any lens recommendation for shooting model?


Junqi Ng

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Jan 19, 2015
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#1
Dear all,

i have own a kit lens 18-135mm f3.5-5.6 IS USM.

i would like to upgrade my lens with low budget 500-800 any recommendation?

85mm f1.8 will it be a good choice?
 

catchlights

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Sep 27, 2004
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#2
Dear all,

i have own a kit lens 18-135mm f3.5-5.6 IS USM.

i would like to upgrade my lens with low budget 500-800 any recommendation?

85mm f1.8 will it be a good choice?
if Bokeh is what you are looking for...
than the short answer is Yes.

but if you want to know more shooting portraits, I would recommend read up more on basic photography and portrait shooting, it will cost less in give better results.
 

SkyStrike

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Nov 29, 2010
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#3
I think Catchlights have pretty much summed it up.

OTOH, it may be a good idea now for you to realize that generally, there is no such thing like "Lens for shooting <insert genre>" (extreme genre like Astro/Birding etc or other likes asides). Each lens have their use. It depends on the user.


And for 85mm, you need to consider about the working distance you have. Especially indoors where space is extremely limited.

*not sure if this is any way related to what you want to shoot. But You may also want to consider reading this old article: http://blog.zhangjingna.com/2010/10/equipment-and-where-money-comes-from.html *
 

coolthought

Senior Member
Jun 23, 2008
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#4
Prime lenses without distortion like 35mm and 50mm are good for portraits as well. Including 85mm, your consideration is at distance you like to stand away from the model, half or whole body, compression of background (or no need at all to consider) and the bokeh you like.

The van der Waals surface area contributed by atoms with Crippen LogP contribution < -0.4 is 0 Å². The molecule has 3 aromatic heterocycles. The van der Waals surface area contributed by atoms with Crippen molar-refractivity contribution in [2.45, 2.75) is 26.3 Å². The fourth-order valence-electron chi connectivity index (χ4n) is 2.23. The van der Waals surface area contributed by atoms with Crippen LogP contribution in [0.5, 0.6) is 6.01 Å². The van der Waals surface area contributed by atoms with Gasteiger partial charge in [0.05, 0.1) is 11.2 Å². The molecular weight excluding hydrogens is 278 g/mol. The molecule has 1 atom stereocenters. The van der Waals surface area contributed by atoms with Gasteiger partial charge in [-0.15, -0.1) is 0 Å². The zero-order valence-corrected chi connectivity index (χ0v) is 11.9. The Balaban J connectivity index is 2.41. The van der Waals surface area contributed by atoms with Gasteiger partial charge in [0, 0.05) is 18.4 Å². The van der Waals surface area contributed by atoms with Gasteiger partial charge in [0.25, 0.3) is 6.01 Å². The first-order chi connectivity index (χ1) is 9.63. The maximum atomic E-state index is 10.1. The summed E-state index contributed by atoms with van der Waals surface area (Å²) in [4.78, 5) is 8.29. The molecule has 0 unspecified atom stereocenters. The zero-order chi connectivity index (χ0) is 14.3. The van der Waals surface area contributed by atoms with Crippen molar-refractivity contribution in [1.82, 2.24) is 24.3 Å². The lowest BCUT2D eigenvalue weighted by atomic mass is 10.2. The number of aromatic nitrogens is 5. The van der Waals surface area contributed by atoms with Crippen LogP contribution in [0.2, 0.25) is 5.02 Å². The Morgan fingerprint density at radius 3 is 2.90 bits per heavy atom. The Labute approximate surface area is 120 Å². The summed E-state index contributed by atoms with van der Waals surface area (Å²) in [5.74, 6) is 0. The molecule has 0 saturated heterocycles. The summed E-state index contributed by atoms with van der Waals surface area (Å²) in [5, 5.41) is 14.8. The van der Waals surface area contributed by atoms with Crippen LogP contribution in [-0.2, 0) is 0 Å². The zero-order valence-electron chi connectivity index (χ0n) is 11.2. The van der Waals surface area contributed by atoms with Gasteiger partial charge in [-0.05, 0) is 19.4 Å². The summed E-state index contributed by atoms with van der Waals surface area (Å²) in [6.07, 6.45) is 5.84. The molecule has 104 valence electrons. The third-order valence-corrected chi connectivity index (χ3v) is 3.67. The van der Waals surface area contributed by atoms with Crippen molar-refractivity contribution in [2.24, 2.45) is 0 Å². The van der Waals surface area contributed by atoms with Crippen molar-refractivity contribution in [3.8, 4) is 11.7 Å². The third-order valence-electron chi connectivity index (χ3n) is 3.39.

Zeisser

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Jul 12, 2008
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#5
My favourite lens is the 24-85mm which include studio, portraiture and coverage of events. Most importantly
is your own feel of what the lens can give you.
 

trd2970

Senior Member
Jun 8, 2005
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#7
85 1.8 will be a great portraits lens within your budget
 

Nikonzen

Senior Member
Nov 3, 2014
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#9
When I think of portraits I am in classical mode so I am thinking 85, 105, and 135 focal lengths. When I need 24, 35, or 50 I'm more thinking street shooting maybe documentary as opposed to portraiture. That is just me... :)

My advice is to study carefully your options and there are a bunch of them for you. Crawl before walk. Walk before run. Maybe no need to upgrade lens for example. Maybe better to get strobes or reflectors etc instead and save money for when you are better grounded and understand your needs and desires with more clarity.

If you insist though the 85 is an excellent portrait focal length...it is my understanding that 85 was the premier focal length for fashion shooters back in the day. (Perhaps it still is...maybe brother Leon knows and will say something about that???) That would make it more of a figure lens rather than a close framed head and shoulders shooter. Mind I am talking full frame here.